For more than three decades of writing about Texas, Jan Reid has reported topics and perspectives that are unsentimental and often unexpected: stories of cops on the beat, Mexican jailbreaks, counterculture country musicians, an oldtime liberal Texas politician, and cows in the corn at J. Frank Dobie's Paisano Ranch. In the course of that reporting, he has seen and has experienced some close calls—none closer than one in Mexico that threatened his own life. Close Calls collects some of the best of Reid's prolific writings into a volume that provides a uniquely personal crosssection of life—the dangerous and the daily—in Texas. The stories that emerge from these pages show and encourage a hardbiting appreciation for the real Texas and its real people. In Reid's nature pieces, he writes vividly of the rivers, canyonlands, and prairies that enrich our national heritage and of his adventures in the wild, including paddling the Devils River, visiting exotic ranches in South Texas, or dealing with rabid coyotes. In other chapters Reid relates dangers of a different sort, including his addiction to the sport of boxing.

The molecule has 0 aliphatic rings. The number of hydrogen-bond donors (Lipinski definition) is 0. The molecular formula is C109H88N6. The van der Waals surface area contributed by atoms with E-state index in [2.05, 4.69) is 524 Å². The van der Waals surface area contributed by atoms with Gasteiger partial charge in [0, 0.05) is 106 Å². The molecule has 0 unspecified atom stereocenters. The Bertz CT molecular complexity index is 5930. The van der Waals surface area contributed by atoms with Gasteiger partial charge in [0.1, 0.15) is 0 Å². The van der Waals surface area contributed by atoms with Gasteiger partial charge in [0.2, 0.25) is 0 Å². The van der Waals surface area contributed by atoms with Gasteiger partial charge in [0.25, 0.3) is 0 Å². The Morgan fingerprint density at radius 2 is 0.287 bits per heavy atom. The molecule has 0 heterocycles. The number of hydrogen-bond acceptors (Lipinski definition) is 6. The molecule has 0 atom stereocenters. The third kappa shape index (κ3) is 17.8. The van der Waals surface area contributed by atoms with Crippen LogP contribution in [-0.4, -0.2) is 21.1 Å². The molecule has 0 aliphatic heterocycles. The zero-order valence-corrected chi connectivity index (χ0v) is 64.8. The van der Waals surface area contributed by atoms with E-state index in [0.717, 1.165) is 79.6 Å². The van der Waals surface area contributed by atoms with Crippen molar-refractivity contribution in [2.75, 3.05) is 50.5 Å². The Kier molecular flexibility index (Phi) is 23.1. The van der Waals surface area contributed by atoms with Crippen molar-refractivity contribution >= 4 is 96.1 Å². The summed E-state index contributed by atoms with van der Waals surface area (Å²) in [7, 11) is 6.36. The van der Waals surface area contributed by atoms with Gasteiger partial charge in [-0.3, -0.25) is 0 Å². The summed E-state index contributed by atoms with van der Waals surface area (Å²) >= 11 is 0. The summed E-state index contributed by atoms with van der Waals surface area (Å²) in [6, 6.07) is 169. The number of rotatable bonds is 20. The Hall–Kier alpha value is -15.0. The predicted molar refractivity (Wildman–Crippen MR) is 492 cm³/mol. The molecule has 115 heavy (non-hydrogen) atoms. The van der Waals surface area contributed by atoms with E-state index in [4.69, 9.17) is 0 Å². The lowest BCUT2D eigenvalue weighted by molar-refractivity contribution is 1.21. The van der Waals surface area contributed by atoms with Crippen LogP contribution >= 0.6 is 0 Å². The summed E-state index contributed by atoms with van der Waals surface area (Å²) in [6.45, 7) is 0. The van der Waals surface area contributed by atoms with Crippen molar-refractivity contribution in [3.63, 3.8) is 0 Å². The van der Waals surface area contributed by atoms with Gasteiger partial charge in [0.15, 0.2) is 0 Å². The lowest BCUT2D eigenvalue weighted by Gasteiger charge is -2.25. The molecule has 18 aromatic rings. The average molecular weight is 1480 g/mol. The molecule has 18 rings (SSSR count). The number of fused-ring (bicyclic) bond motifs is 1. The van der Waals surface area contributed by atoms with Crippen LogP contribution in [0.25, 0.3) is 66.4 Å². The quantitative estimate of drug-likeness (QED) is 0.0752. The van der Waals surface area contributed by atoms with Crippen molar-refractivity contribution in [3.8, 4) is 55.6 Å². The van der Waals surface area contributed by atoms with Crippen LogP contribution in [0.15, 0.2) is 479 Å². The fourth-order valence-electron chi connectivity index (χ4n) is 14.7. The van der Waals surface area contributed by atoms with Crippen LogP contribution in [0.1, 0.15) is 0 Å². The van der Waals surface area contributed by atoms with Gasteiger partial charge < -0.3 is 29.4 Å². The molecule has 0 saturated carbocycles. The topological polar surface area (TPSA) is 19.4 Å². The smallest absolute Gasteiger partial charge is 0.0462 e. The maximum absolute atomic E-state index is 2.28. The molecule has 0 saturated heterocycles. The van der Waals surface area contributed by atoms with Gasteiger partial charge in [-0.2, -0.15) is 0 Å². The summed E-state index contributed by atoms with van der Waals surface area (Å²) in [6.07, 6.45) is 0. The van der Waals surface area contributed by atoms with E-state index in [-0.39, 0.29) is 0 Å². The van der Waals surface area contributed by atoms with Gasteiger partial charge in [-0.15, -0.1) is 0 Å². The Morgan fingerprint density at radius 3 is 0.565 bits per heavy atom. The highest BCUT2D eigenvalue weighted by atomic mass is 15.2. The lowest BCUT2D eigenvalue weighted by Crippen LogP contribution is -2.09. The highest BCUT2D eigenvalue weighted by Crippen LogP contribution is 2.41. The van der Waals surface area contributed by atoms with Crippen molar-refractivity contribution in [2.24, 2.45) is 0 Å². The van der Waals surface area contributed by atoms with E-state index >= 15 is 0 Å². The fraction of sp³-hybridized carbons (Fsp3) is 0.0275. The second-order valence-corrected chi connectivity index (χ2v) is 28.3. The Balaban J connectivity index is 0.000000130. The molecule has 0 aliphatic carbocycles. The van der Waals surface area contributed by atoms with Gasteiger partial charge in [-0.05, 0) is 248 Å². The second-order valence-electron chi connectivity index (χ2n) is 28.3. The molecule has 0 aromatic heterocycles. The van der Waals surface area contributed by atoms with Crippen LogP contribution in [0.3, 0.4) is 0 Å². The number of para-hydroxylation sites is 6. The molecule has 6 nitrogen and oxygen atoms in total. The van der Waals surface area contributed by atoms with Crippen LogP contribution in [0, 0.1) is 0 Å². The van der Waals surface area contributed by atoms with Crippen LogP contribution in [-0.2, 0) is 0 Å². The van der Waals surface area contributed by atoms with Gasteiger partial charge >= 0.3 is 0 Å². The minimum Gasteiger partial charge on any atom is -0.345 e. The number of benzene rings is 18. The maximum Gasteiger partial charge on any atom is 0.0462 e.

But Close Calls is first a book of people—profiles of Texans rich and poor, famous and downtrodden. Reid provides details of his various assignments and the people and places he has encountered while working for Texas Monthly and other publications—going on beats with Texas police officers, attending church with George Foreman in New York, and meeting Kickapoo Indians in the Sierra Madres.
The book closes with a dramatic account of Reid's hijacking and nearfatal shooting by robbers in Mexico and of the tortuous fight he has waged back to health from his closest call of all.